Azure Functions running on Kubernetes using Keda

What’s Keda?

Great, but how does it works?

Pre-requisites

  1. First of all, we need an Azure Subscription to create our AKS and the Azure ServiceBus. The free-trial it’s just great for create it.
  2. We gonna use the Azure Functions Core Tools for create, start and run our functions.
  3. Install Docker and a DockerHub account is essential.
  4. Kubectl to watch the beauty babies getting up.
  5. A repository on Github, Gitlab, Azure DevOps repos,…
  6. It’s not a must. But if you want to deploy it using the Azure pipeline from the example, you need to log in the Azure DevOps and run the pipeline. But if you have another CI/CD pipeline or want to deploy in a different way, it’s fair enough too.

Let’s start!!

Starting a function

func init . --docker
Select a number for worker runtime:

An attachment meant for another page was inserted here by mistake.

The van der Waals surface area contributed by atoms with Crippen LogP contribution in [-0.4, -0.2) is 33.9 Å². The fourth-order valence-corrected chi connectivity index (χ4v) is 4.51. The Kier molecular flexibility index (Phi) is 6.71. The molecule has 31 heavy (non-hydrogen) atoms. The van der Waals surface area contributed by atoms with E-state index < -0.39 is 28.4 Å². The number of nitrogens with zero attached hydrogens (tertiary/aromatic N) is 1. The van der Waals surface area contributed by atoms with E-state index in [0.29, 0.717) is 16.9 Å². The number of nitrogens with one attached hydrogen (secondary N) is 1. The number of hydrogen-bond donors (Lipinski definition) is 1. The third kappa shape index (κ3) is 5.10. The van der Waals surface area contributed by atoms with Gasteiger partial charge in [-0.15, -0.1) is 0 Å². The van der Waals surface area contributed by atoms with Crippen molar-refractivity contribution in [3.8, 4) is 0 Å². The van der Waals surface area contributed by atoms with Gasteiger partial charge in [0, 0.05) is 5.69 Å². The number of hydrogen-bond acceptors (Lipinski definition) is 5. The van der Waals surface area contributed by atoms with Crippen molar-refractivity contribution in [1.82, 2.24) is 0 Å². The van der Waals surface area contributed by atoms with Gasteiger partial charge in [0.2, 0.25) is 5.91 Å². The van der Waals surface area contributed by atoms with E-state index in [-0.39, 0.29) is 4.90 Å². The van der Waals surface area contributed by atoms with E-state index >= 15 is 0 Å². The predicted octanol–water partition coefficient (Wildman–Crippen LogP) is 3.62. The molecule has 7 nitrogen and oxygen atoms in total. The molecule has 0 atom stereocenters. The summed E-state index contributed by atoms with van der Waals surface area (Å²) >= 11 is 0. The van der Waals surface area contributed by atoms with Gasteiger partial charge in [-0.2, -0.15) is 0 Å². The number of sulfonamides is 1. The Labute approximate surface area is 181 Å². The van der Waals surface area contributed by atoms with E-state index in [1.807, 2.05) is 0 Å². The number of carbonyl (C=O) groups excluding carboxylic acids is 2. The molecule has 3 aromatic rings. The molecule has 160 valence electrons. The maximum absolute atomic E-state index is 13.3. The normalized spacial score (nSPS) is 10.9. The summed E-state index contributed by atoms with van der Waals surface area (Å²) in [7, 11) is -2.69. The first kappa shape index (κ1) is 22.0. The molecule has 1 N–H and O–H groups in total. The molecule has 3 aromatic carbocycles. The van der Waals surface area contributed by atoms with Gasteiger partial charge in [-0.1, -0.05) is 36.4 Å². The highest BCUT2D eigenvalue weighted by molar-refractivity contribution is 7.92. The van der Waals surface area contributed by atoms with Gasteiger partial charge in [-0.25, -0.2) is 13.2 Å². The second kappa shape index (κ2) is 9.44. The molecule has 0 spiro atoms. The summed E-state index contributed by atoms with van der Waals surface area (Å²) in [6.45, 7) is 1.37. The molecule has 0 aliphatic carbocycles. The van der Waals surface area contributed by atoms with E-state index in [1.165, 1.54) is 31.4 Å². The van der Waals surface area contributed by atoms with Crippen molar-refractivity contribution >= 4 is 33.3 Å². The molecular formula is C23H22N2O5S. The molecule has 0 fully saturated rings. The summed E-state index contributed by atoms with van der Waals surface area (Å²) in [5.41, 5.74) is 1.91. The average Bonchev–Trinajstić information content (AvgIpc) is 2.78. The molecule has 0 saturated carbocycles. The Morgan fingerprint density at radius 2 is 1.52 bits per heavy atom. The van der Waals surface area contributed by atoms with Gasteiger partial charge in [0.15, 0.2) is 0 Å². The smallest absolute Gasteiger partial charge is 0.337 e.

1. dotnet
2. node
3. python
4. powershell
5. custom
Choose option:

Creating a function

func new
Select a number for template:
1. Azure Blob Storage trigger
2. Azure Cosmos DB trigger
3. Durable Functions activity
4. Durable Functions HTTP starter
5. Durable Functions orchestrator
6. Azure Event Grid trigger
7. Azure Event Hub trigger
8. HTTP trigger
9. Azure Queue Storage trigger
10. RabbitMQ trigger
11. Azure Service Bus Queue trigger
12. Azure Service Bus Topic trigger
13. Timer trigger
Choose option:
Azure Service Bus Queue trigger
Function name: [ServiceBusQueueTrigger]

Testing it locally

func start
export AzureWebJobsStorage='<service-bus-connection>'
export QUEUE_NAME=<queue-name>

Manifests files and deploy pipeline

Configuring Azure DevOps and Deploying to AKS

kubectl get pods -n <your-name-space>
kubectl get pods -n <your-name-space>

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Arthur Ávila

Arthur Ávila

Python Dev | DevOps and cool stuffs lover